This is probably the last time I’ll post on this topic for a while, because I’m getting a liiiiittle sick of the topic, but I figured I should update you guys on my thoughts on Microsoft’s shock reversal of their used games and DRM policies I was discussing last time. I’m still neither a Sony or Microsoft fangirl, although I have pretty much always been more of an Xbox fan this generation. I’m choosing my console solely on what I want out of it and I don’t think there are really any right or wrong answers here. These are just my personal views on that matter, you may totally disagree with me and that’s cool too!
In this generation of consoles, I’ve always been a bit more of an Xbox fan, but I have to say, my heart is pretty much set on the PS4 this time around. I don’t think I feel as strongly about this issue as a lot of people (I really wouldn’t consider myself a fangirl of either company really) and I have nothing against Microsoft at all, but it’s their policies that really got to me in the end. I think a lot of Xbox One’s unpopularity at the moment comes down to a failure of strategy/marketing their product and of Sony really stepping up the game and really listening to what their fans want. I accept that at least a large part of Sony’s success at E3 and in the console war so far is that they’re much better at PR. There’s no denying now that they know how to throw a kick ass conference that’s full of noise and colour and pretty images. If that were all it came down to, I probably would have picked the Xbox One, however that’s not the case. There’s nothing inherently wrong with the Xbox One as a gaming console. In fact, in terms of hardware, it’s pretty similar to the PS4 and when I first learned what the Xbox One’s capabilities were I was somewhat intrigued, even if I didn’t really care all the much about the social functions (I’m not a particularly social gamer) or about their focus on entertainment. I thought those were still interesting features and would be nice additions to a gaming console. Watching the conference, although I did cringe at how oblivious the people at Microsoft were at how they were coming across, there were quite a few exclusives that I really wanted to check out.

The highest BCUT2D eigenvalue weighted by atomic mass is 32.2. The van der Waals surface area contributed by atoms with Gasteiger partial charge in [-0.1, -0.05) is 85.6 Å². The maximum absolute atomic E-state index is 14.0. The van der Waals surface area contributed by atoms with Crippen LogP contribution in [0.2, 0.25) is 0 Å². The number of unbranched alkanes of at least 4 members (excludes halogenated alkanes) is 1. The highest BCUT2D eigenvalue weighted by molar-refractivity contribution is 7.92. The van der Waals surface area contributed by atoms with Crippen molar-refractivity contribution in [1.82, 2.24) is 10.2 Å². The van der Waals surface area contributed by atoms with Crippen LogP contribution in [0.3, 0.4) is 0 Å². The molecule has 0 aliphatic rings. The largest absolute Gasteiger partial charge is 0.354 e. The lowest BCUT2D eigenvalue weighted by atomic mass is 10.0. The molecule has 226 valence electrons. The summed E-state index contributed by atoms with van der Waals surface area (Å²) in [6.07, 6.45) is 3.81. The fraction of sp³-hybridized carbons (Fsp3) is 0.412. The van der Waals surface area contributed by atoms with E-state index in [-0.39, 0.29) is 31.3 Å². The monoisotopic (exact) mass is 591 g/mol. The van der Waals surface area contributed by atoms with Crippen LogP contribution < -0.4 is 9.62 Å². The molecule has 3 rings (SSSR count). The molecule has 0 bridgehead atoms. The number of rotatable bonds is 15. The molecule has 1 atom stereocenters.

Ok, so let me just start this off by saying that I am equal parts unreasonably excited and cautious about this. After all, what kind of Star Trek and video games fan could see the words ‘Holodeck’ and ‘Xbox 720’ in the same headline and not need a minute (or a day or so) to compose themselves? So what is this proclaimed ‘Holodeck’ technology patented by Microsoft in September of last year and introduced to the world in a proof-of-concept video at CES 2013 a few days ago? Is it really the Holodeck from Star Trek? Of course not. Is it still friggin’ awesome? Yes.
The IllumiRoom is intended to create a more immersive gaming experience by extending the image on your TV screen and projecting it onto the room around you, essentially turning your whole room into your game space. To do this the Kinect is used for mapping and video projectors do the rest. In the words of Microsoft, IllumiRoom
“can change the appearance of the room, induce apparent motion, extend the field of view, and enable entirely new game experiences.”
How it actually works in practice sort of defies explanation, so check out the video below and prepare to weep happy tears: